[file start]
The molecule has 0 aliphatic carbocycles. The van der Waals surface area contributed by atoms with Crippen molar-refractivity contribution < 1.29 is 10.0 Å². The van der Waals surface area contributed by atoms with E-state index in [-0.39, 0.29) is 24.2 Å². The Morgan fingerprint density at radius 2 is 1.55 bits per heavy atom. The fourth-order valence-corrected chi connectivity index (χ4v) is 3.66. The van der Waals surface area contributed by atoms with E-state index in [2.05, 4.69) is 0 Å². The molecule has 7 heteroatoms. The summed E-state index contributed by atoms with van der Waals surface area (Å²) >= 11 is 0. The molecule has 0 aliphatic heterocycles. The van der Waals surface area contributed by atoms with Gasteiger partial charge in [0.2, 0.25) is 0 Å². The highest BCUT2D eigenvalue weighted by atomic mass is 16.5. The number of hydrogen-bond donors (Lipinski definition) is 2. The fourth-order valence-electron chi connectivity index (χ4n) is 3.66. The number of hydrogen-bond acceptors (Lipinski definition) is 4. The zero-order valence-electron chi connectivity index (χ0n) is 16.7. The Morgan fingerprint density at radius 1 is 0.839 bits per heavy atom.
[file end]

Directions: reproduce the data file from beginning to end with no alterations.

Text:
The molecule has 0 aliphatic carbocycles. The van der Waals surface area contributed by atoms with Crippen molar-refractivity contribution < 1.29 is 10.0 Å². The van der Waals surface area contributed by atoms with E-state index in [-0.39, 0.29) is 24.2 Å². The Morgan fingerprint density at radius 2 is 1.55 bits per heavy atom. The fourth-order valence-corrected chi connectivity index (χ4v) is 3.66. The van der Waals surface area contributed by atoms with E-state index in [2.05, 4.69) is 0 Å². The molecule has 7 heteroatoms. The summed E-state index contributed by atoms with van der Waals surface area (Å²) >= 11 is 0. The molecule has 0 aliphatic heterocycles. The van der Waals surface area contributed by atoms with Gasteiger partial charge in [0.2, 0.25) is 0 Å². The highest BCUT2D eigenvalue weighted by atomic mass is 16.5. The number of hydrogen-bond donors (Lipinski definition) is 2. The fourth-order valence-electron chi connectivity index (χ4n) is 3.66. The number of hydrogen-bond acceptors (Lipinski definition) is 4. The zero-order valence-electron chi connectivity index (χ0n) is 16.7. The Morgan fingerprint density at radius 1 is 0.839 bits per heavy atom.